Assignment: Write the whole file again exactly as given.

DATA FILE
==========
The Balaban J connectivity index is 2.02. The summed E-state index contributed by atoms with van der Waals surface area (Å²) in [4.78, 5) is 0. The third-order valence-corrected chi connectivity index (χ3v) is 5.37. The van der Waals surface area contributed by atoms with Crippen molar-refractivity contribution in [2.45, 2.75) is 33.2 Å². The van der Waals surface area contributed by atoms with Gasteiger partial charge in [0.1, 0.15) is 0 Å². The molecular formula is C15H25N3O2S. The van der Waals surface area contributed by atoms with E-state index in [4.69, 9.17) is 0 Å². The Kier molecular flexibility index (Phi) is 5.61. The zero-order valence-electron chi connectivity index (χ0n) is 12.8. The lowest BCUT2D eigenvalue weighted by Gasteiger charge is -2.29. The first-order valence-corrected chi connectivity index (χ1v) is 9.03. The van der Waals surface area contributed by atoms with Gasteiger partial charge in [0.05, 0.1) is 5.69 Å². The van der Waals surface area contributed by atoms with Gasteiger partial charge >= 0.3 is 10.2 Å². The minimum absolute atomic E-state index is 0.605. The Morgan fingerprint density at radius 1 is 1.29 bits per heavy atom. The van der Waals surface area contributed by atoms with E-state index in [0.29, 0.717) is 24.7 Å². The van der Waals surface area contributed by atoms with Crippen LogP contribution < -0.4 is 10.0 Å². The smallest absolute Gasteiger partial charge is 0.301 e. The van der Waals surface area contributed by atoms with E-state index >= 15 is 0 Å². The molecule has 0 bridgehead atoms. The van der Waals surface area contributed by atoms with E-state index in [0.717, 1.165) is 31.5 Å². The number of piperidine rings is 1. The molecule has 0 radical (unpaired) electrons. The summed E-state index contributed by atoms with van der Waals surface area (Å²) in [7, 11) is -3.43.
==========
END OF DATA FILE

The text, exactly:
The Balaban J connectivity index is 2.02. The summed E-state index contributed by atoms with van der Waals surface area (Å²) in [4.78, 5) is 0. The third-order valence-corrected chi connectivity index (χ3v) is 5.37. The van der Waals surface area contributed by atoms with Crippen molar-refractivity contribution in [2.45, 2.75) is 33.2 Å². The van der Waals surface area contributed by atoms with Gasteiger partial charge in [0.1, 0.15) is 0 Å². The molecular formula is C15H25N3O2S. The van der Waals surface area contributed by atoms with E-state index in [4.69, 9.17) is 0 Å². The Kier molecular flexibility index (Phi) is 5.61. The zero-order valence-electron chi connectivity index (χ0n) is 12.8. The lowest BCUT2D eigenvalue weighted by Gasteiger charge is -2.29. The first-order valence-corrected chi connectivity index (χ1v) is 9.03. The van der Waals surface area contributed by atoms with Gasteiger partial charge in [0.05, 0.1) is 5.69 Å². The van der Waals surface area contributed by atoms with Gasteiger partial charge >= 0.3 is 10.2 Å². The minimum absolute atomic E-state index is 0.605. The Morgan fingerprint density at radius 1 is 1.29 bits per heavy atom. The van der Waals surface area contributed by atoms with E-state index in [0.29, 0.717) is 24.7 Å². The van der Waals surface area contributed by atoms with Crippen LogP contribution < -0.4 is 10.0 Å². The smallest absolute Gasteiger partial charge is 0.301 e. The van der Waals surface area contributed by atoms with E-state index >= 15 is 0 Å². The molecule has 0 bridgehead atoms. The van der Waals surface area contributed by atoms with E-state index in [0.717, 1.165) is 31.5 Å². The number of piperidine rings is 1. The molecule has 0 radical (unpaired) electrons. The summed E-state index contributed by atoms with van der Waals surface area (Å²) in [7, 11) is -3.43.